In this paper, the author uses the Klausmeier model, which is a system of reaction-diffusion-advection equations, to determine the critical rainfall level needed for pattern formation based on a variety of ecological parameters, such as rainfall, evaporation, plant uptake, downhill flow, and plant loss. He also investigates the uphill migration speeds of the bands. “My research focuses on the way in which patterns change as annual rainfall varies. In particular, I predict an abrupt shift in pattern formation as rainfall is decreased, which dramatically affects ecosystems,” says Sherratt. “The mathematical analysis enables me to derive a formula for the minimum level of annual rainfall for which banded vegetation is viable; below this, there is a transition to complete desert.”

The model has value in making resource decisions and addressing environmental concerns. “Since many semi-arid regions with banded vegetation are used for grazing and/or timber, this prediction has significant implications for land management,” Sherratt says. “Another issue for which mathematical modeling can be of value is the resilience of patterned vegetation to environmental change. This type of conclusion raises the possibility of using mathematical models as an early warning system that catastrophic changes in the ecosystem are imminent, enabling appropriate action (such as reduced grazing).”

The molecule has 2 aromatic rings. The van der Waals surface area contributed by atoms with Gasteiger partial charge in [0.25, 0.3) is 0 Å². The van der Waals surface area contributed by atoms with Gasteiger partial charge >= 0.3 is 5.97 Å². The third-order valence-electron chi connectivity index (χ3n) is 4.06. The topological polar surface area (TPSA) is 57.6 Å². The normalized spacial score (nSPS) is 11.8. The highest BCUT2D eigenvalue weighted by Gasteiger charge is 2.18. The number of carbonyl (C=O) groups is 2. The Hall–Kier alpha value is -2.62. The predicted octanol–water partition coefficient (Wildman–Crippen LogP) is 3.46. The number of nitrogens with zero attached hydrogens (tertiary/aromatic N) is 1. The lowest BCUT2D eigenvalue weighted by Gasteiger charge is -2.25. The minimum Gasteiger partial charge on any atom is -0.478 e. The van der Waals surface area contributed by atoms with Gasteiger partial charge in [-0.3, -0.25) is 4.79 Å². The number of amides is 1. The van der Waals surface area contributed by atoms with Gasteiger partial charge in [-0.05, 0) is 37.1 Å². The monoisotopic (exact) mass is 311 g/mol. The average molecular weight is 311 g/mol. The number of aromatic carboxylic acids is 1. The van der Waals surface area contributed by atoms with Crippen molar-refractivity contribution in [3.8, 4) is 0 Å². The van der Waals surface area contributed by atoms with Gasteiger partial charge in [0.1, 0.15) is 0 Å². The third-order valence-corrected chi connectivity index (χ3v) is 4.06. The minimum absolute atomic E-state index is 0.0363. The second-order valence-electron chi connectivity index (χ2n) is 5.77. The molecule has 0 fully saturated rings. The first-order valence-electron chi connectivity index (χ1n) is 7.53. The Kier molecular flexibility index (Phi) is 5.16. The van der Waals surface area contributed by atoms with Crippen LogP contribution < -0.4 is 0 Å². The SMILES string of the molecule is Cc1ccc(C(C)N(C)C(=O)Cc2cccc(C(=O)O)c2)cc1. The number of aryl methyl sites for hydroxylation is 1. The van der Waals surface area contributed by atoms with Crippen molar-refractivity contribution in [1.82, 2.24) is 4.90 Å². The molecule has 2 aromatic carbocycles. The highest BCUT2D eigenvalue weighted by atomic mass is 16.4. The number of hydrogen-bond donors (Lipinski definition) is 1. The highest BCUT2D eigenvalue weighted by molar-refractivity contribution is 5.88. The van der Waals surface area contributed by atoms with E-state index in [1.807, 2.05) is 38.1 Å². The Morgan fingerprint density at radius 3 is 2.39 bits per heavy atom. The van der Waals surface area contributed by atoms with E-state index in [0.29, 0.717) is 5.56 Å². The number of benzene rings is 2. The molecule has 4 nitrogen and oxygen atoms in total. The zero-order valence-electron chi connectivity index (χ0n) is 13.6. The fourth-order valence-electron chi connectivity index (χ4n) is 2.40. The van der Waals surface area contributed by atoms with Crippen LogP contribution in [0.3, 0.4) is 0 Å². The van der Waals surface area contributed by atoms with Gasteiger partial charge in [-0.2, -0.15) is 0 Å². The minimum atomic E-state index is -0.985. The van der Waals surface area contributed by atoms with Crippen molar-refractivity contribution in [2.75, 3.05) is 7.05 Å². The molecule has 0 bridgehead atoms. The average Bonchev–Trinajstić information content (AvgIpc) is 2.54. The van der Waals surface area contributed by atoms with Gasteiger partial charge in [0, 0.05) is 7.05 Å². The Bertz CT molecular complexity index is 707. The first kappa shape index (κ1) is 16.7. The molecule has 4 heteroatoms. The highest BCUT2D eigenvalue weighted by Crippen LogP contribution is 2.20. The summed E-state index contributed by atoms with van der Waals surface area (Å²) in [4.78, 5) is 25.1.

The simplicity of the model allows the author to make detailed predictions, but more realistic models are required to further this work. “All mathematical models are a compromise between the complexity needed to adequately reflect real-world phenomena, and the simplicity that enables the application of mathematical methods. My paper concerns a relatively simple model for vegetation patterning, and I have been able to exploit this simplicity to obtain detailed mathematical predictions,” explains Sherratt. “A number of other researchers have proposed more realistic (and more complex) models, and corresponding study of these models is an important area for future work. The mathematical challenges are considerable, but the rewards would be great, with the potential to predict things such as critical levels of annual rainfall with a high degree of quantitative accuracy.”